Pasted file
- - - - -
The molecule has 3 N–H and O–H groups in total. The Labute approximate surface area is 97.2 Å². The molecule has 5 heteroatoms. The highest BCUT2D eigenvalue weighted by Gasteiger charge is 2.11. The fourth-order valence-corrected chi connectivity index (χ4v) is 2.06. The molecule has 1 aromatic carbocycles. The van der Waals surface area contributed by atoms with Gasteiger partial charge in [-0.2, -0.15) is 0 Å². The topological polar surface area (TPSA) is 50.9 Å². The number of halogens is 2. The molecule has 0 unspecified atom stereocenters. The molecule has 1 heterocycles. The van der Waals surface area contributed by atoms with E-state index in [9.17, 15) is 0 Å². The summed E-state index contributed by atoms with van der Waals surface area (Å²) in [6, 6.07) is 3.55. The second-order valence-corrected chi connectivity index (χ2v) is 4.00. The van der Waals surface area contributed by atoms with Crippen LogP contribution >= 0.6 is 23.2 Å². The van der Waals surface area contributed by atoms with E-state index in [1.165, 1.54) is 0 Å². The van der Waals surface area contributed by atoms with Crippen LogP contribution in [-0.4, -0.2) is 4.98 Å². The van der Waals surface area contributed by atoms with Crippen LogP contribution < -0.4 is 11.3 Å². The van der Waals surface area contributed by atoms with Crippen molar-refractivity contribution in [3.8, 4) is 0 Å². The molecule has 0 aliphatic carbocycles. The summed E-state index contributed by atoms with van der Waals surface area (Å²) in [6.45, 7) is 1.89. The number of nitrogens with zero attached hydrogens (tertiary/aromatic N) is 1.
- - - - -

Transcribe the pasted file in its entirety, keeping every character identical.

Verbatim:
The molecule has 3 N–H and O–H groups in total. The Labute approximate surface area is 97.2 Å². The molecule has 5 heteroatoms. The highest BCUT2D eigenvalue weighted by Gasteiger charge is 2.11. The fourth-order valence-corrected chi connectivity index (χ4v) is 2.06. The molecule has 1 aromatic carbocycles. The van der Waals surface area contributed by atoms with Gasteiger partial charge in [-0.2, -0.15) is 0 Å². The topological polar surface area (TPSA) is 50.9 Å². The number of halogens is 2. The molecule has 0 unspecified atom stereocenters. The molecule has 1 heterocycles. The van der Waals surface area contributed by atoms with E-state index in [9.17, 15) is 0 Å². The summed E-state index contributed by atoms with van der Waals surface area (Å²) in [6, 6.07) is 3.55. The second-order valence-corrected chi connectivity index (χ2v) is 4.00. The van der Waals surface area contributed by atoms with Crippen LogP contribution >= 0.6 is 23.2 Å². The van der Waals surface area contributed by atoms with E-state index in [1.165, 1.54) is 0 Å². The van der Waals surface area contributed by atoms with Crippen LogP contribution in [-0.4, -0.2) is 4.98 Å². The van der Waals surface area contributed by atoms with Crippen LogP contribution < -0.4 is 11.3 Å². The van der Waals surface area contributed by atoms with Crippen molar-refractivity contribution in [3.8, 4) is 0 Å². The molecule has 0 aliphatic carbocycles. The summed E-state index contributed by atoms with van der Waals surface area (Å²) in [6.45, 7) is 1.89. The number of nitrogens with zero attached hydrogens (tertiary/aromatic N) is 1.